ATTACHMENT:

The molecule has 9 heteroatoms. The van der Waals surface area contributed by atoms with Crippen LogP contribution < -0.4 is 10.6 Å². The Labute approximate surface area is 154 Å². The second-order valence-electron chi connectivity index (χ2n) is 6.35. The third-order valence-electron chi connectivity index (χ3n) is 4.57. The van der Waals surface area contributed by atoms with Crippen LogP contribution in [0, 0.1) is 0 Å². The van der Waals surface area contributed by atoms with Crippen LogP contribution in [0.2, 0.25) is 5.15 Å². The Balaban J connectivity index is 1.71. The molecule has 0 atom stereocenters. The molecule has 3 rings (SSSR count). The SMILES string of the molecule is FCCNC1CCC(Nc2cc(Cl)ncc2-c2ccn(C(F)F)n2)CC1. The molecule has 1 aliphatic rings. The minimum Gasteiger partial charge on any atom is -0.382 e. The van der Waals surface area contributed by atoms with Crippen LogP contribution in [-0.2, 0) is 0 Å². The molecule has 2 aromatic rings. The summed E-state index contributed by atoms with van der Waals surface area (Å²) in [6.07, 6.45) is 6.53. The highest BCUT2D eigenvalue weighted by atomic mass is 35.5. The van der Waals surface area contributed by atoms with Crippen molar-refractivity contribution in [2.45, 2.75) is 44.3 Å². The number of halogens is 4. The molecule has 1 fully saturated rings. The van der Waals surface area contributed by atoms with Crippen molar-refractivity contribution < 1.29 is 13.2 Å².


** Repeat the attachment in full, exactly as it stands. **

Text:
The molecule has 9 heteroatoms. The van der Waals surface area contributed by atoms with Crippen LogP contribution < -0.4 is 10.6 Å². The Labute approximate surface area is 154 Å². The second-order valence-electron chi connectivity index (χ2n) is 6.35. The third-order valence-electron chi connectivity index (χ3n) is 4.57. The van der Waals surface area contributed by atoms with Crippen LogP contribution in [0, 0.1) is 0 Å². The van der Waals surface area contributed by atoms with Crippen LogP contribution in [0.2, 0.25) is 5.15 Å². The Balaban J connectivity index is 1.71. The molecule has 0 atom stereocenters. The molecule has 3 rings (SSSR count). The SMILES string of the molecule is FCCNC1CCC(Nc2cc(Cl)ncc2-c2ccn(C(F)F)n2)CC1. The molecule has 1 aliphatic rings. The minimum Gasteiger partial charge on any atom is -0.382 e. The van der Waals surface area contributed by atoms with Crippen LogP contribution in [-0.2, 0) is 0 Å². The molecule has 2 aromatic rings. The summed E-state index contributed by atoms with van der Waals surface area (Å²) in [6.07, 6.45) is 6.53. The highest BCUT2D eigenvalue weighted by atomic mass is 35.5. The van der Waals surface area contributed by atoms with Crippen molar-refractivity contribution in [2.45, 2.75) is 44.3 Å². The number of halogens is 4. The molecule has 1 fully saturated rings. The van der Waals surface area contributed by atoms with Crippen molar-refractivity contribution < 1.29 is 13.2 Å².